Were the 90’s really the mecca for live action kids movies? And how much more profitable are animated movies these days?
Note: The PG-13 rating did not exist until half-way through 1984.
Curious what caused those huge 2016 numbers? Finding Dory, Zootopia, and Moana.
I haven’t written a post in a while because I tried creating this database of all high school mascots and that got a bit too tedious, had to find too many manually. Still working on it, hope to finish someday.
I was thinking back to what movies I really enjoyed in my childhood in the 90’s. The Sandlot, Mighty Ducks, Casper, The Big Green, Blank Check, Andre, A League of their Own, The Rookie, Now and Then, Matilda, Home Alone, Heavyweights, Toy Story, Camp Nowhere, Free Willy. The list goes on and on. Notice that they’re all live action, except for Toy Story? The 80’s and 90’s had a ton of good live-action kids movies. Nowadays, it seems like there are way more animated movies and a lot less Mighty Ducks. Were the mid-90’s really the mecca of live action kid movies? I set out to find out if this is really true.
At first, I started combing the internet manually, putting together lists of kids movies per decade. I also wrote SPARQL, the query language for wikipedia, to pull down movies with the genre “children’s film”. I looked at trailers and synopses to determine if a movie could be branded a kid’s movie if it wasn’t obvious to me. There were some tough dilemmas, like Now & Then is rated PG-13 but as an 11-year-old, I loved it and it featured kids around my age. Is that a kids movie? I think so, but the rating disagrees. What about PG romantic comedies, like Sleepless in Seattle? In the end, this proved too cumbersome, especially considering there are way too many movies in the 1980s and 2000s that I was not familiar with, so I started all over. I resorted to simply copying down lists of movies from the site boxofficemojo. You can get lists per year and rating, so I took down all the G and PG-rated movies for each year, 1982-2017 (1982 was the earliest year using the aforementioned filters). I then marked which ones were animated, which took a bit of time, but at least it was an unambiguous task, I thought, until I ran into movies like Space Jam, Hop, and the Muppet movies. I decided to label those live action. Of course, I wouldn’t call all PG movies “kids movies”- there are definitely a lot from the 80s that looked like adult movies to me- but I figure this is good enough criteria to answer my research question without spending a million hours.
The first graph shows simply the number of movies rated G or PG per year, broken up by animated or live action.* The second shows their box office numbers. As you can see, animated movies are becoming more common and raking in a ton of money for movie studios, while live-action G/PG movies are on the decline. There were 67 live action G/PG movies 1984 and it has slipped a lot since then, with only nine being released in all of 2013! One thing to consider is that the PG-13 rating did not exist until part way through 1984 and something that was G back then wouldn’t necessarily be G now. The fact that you see a sharp drop off in PG movies after 1984 can attributed partly to this. There was a bit of a peak in the mid 90’s, during the height of my childhood (I was born in 1986), like I suspected. I grew up on live-action movies and to this day, don’t care as much for animated movies, but I know that’s not true for everyone my age.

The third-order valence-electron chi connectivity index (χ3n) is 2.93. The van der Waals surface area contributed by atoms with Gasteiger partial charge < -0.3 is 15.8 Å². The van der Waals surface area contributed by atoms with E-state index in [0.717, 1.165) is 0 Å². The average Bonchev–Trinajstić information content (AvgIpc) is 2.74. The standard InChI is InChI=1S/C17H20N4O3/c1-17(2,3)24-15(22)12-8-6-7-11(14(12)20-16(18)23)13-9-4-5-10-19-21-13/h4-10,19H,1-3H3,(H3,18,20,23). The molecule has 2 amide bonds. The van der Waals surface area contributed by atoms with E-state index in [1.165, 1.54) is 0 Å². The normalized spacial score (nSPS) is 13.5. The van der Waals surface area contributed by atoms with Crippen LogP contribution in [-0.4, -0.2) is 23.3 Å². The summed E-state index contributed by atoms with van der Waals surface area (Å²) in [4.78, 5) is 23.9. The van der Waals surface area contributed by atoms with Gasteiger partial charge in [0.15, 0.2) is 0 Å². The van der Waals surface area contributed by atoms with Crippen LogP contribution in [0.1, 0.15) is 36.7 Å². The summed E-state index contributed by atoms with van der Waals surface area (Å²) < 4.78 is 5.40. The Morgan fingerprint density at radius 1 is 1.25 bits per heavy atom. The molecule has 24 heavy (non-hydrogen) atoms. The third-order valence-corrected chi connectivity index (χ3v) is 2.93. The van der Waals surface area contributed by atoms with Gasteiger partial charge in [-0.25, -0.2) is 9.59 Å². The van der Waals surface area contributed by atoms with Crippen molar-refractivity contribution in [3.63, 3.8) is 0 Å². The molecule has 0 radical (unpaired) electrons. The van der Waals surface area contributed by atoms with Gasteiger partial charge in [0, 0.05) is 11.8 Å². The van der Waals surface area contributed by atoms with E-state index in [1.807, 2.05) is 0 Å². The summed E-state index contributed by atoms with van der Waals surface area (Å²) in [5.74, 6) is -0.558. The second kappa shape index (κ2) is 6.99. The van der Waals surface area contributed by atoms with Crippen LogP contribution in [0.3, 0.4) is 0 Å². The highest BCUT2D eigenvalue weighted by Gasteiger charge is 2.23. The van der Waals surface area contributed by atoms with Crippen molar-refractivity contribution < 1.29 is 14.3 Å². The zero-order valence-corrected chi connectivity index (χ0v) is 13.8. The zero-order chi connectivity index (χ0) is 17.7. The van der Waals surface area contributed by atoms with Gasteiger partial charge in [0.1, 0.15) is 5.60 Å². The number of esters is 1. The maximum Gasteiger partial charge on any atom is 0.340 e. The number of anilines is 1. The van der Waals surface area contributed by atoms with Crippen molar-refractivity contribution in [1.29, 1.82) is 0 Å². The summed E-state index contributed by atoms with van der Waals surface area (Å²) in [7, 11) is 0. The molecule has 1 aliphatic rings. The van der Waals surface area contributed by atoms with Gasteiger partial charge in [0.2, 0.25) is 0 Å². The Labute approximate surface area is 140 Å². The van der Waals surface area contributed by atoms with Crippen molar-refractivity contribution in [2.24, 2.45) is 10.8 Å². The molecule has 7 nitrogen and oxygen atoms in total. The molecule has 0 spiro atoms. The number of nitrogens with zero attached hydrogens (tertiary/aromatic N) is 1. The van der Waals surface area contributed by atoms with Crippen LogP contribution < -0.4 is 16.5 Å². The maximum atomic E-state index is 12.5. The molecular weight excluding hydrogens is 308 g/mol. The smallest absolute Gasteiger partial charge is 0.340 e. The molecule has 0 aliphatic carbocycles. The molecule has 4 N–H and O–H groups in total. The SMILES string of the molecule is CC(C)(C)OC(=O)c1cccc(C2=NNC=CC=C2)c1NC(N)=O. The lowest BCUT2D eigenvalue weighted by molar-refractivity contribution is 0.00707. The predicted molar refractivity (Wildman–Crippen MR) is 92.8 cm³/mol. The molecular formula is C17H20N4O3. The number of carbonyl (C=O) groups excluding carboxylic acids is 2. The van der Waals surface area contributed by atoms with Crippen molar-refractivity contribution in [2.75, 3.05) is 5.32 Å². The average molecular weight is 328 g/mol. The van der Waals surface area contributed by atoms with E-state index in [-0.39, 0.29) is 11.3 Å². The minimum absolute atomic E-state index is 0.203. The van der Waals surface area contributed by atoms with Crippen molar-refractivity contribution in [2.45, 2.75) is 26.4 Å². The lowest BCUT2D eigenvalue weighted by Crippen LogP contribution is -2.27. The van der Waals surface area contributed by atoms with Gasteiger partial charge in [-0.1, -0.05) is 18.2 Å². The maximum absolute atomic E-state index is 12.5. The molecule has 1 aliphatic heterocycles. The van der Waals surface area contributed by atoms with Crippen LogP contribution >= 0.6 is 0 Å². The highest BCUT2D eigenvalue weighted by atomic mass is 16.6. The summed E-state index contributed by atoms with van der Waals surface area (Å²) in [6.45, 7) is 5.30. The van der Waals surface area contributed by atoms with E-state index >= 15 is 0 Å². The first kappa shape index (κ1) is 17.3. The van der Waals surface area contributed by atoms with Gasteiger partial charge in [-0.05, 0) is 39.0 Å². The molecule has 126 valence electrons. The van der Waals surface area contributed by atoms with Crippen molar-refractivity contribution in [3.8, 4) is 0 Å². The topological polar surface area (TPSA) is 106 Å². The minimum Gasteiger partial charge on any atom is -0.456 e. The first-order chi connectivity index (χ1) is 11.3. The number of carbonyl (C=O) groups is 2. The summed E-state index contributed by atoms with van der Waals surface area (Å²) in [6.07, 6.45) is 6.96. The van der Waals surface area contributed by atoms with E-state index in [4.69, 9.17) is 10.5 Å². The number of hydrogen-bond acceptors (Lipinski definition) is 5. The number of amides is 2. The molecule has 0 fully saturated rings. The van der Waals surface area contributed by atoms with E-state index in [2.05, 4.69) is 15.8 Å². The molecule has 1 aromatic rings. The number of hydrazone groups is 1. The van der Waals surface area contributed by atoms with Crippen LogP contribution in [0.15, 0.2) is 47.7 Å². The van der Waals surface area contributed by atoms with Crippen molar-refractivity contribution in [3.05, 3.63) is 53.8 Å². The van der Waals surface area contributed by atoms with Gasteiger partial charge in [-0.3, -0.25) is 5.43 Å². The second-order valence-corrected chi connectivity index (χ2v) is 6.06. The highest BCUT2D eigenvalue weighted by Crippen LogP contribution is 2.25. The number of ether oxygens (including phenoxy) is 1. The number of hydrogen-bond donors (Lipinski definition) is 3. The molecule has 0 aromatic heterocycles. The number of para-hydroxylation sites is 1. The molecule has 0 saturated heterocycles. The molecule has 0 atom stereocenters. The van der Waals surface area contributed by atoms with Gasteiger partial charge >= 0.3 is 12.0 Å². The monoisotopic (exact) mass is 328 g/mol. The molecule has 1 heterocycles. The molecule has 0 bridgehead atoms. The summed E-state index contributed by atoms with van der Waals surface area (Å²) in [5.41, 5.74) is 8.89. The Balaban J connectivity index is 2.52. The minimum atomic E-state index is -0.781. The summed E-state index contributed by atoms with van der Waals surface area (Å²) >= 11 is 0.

At my church, for the kids’ ministry, we often show clips from animated movies to illustrate lessons. I can’t recall ever showing a live action movie. Yet two of the movies the kids talk about a lot- Star Wars and The Greatest Showman- are both live action. I think that says a lot about what kids want- they crave the real stuff, too.
Regardless of what kids want, they (and their parents) are putting their money with animated movies, which are making more per movie on average than live-action ones. With better technology, making animated movies is getting easier and movie studios keep churning them out. Normally, most are huge hits, but now that there are so many, there’s more duds, too, like the Emoji movie. Movie studios get rich off the movies that both kids AND adults like, a formula that doesn’t seem to apply to as many of the live action kids movies from the 80’s and 90’s. While I LOVED Blank Check, I’m pretty positive my parents didn’t care for it. And it certainly didn’t sell T-shirts, merchandise, and toys. It’s a good thing animated movies are making so much, though, since they do cost a decent amount to make- for example, Toy Story was $30 million and the Incredibles cost $92 million. However, it’s not hard to make a respectable live-action film for just a few million dollars.
*Only movies with theatrical releases were included, and they had to make at least $500,000 at the box office in 1980 dollars (in 2015, I set this to $1.5 million). The vast majority of theatrical films hit this minimum.